Reflections After an Edit: Balance Toward More Force

How’s your week been so far? I’ve gotten done with an edit (so far as I know). I’ve had time to slow down, and I’m feeling a bit lost, but in a relaxed way. I’m shifting toward other parts of my life that take a lesser role when I have an edit on (prospecting, writing, taking the novel course online that I signed up for, or what-have-ya).

Which is all good. Really good. Which made me realize I need to do better at getting other things done that aren’t the primary thing when I still have a primary thing.

(And yes, if you’re wondering, there are times I feel guilty when I’m not working. Although, if you’re a writer, like I am, you know you could work 16 hours a day for 50 years and still not get it all in–there are too many ideas, clients, and awesome projects to be had out there).

All of this was brought to the fore a couple weeks back when I flopped an interview to land a job as a direct mail copywriter in the Ohio area. It wasn’t for me, the copywriter who was checking people out for the prospect said, after talking to me for a while. As he dug into my background during our chat, it got painfully clear to me I reaped the disaster of not preparing for the interview.

First of all, I made the mistake of thinking this was not going to be an interview. We’d introduce ourselves, talk about the job requirements, bat things back and forth, and that would be that.

No. No, it wasn’t. He asked if I had an English major, and I said no, because I hadn’t gone to college. Most of the training I got, I got on the job–the practical stuff. I do have other hands-on experience–I have taken a writing course that was good for a couple credits from the Connecticut Board of Education, but I didn’t apply for them. And before I signed on with the folks I freelance for, I also got training in editing from an online course, and training in proofreading by assisting the folks over at Project Gutenberg proofread public domain stuff before the files got uploaded as e-books.

But I never got to any of that, I got so flummoxed with what the dude was saying because I realized I couldn’t give him the answers he wanted/needed.

I also told the guy about my copywriting training. After looking at my website, he told me to tweak my samples so that I could avoid possible legal hot water, which I did, and then said he was looking for someone with a plan, who was driven, and who knew what they wanted to do.

“Where you see yourself in 2 or 3 or 5 years?” I’ve always thought of those questions with a dread that I have for questions like “What do you want to be when you grow up?” I couldn’t answer the second question when I was a kid, and I have trouble answering the first question now. For some reason I always thought any answer would sound like a huge lie because plans change, people change, the world changes. It would seem like it didn’t really mean anything.

He was testing me to see if I could paint a picture, like I would for a prospect in a sales presentation, maybe. And I pretty well flubbed.

If I want to go to Japan in three years, for example, I can take steps, sure. If I get married in 18 months as a further piece of this example, could I still make it to Japan in the time frame I set? Don’t know. Plans don’t have to be set in stone, but if you have no intention of following through or up on them, why bother?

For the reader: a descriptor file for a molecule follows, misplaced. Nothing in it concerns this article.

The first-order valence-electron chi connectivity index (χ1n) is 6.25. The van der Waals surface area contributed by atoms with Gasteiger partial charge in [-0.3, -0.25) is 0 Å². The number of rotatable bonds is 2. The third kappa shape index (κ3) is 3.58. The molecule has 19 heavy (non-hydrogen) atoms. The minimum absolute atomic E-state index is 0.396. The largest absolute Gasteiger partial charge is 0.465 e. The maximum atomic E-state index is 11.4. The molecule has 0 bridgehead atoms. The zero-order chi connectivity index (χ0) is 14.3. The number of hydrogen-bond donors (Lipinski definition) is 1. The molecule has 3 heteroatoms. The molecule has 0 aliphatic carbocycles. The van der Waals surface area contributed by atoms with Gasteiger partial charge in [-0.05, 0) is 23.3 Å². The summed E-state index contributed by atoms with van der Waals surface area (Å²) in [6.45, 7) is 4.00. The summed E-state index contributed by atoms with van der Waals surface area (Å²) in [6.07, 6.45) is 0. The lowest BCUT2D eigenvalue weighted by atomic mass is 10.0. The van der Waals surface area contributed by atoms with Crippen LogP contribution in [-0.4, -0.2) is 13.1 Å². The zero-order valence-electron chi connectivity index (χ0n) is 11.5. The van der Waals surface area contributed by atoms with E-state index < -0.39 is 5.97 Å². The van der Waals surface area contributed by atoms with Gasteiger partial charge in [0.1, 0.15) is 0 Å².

I responded horribly to the questions he gave when he was secretly hoping I could differentiate myself from others–meaning with stuff that didn’t make a difference at all (attempting to use my age and perspective as a factor, and falling on my face–metaphorically). He told me to spend some time thinking about what I wanted to do and how to get there, if I wanted to make changes in my life.

Good advice, and I took it. He told me not to come away from the conversation with–he didn’t finish it. I got the feeling he wanted to say something like “the idea that you’re worthless and need to jump off a tall building.”

He said he could see that I could write, and that’s good.

I also didn’t connect the dots between writing copy and writing fiction like I do here, which may have helped me along a bit more.

Was the guy trying to be mean or discourage me? No, and he said so. He’s a realist, and he said I’d have to work to set myself apart from industry pros with decades of experience, who could write all types of copy, some of which I had no experience with (I didn’t even get the chance to tell him about my video sales letter training that I’d gone through, or the script I wrote–he said I’d need to broaden my horizons beyond the email medium). Which I have, but I couldn’t spit it out for some reason or other, and kept falling further and further behind.

My point?

Preparation is key to a good story, email, or what-have-ya. Yes, there’s a place to be spontaneous, but if you have a framework of some kind, setting things up becomes much easier.

And even if you think something is going to be small, plan for something bigger. And no matter what, keep moving things forward and learn from what happens to you.

Until next time,



About Ty Mall

Thanks for stopping by. I've almost always been interested in writing, among other things. Along with discovering pop culture, I've uncovered a lot about the craft over the past 10 years. And whether you're a fiction writer or email copywriter, I'm here to pass on what I've found out. And have a ton of fun in the process.
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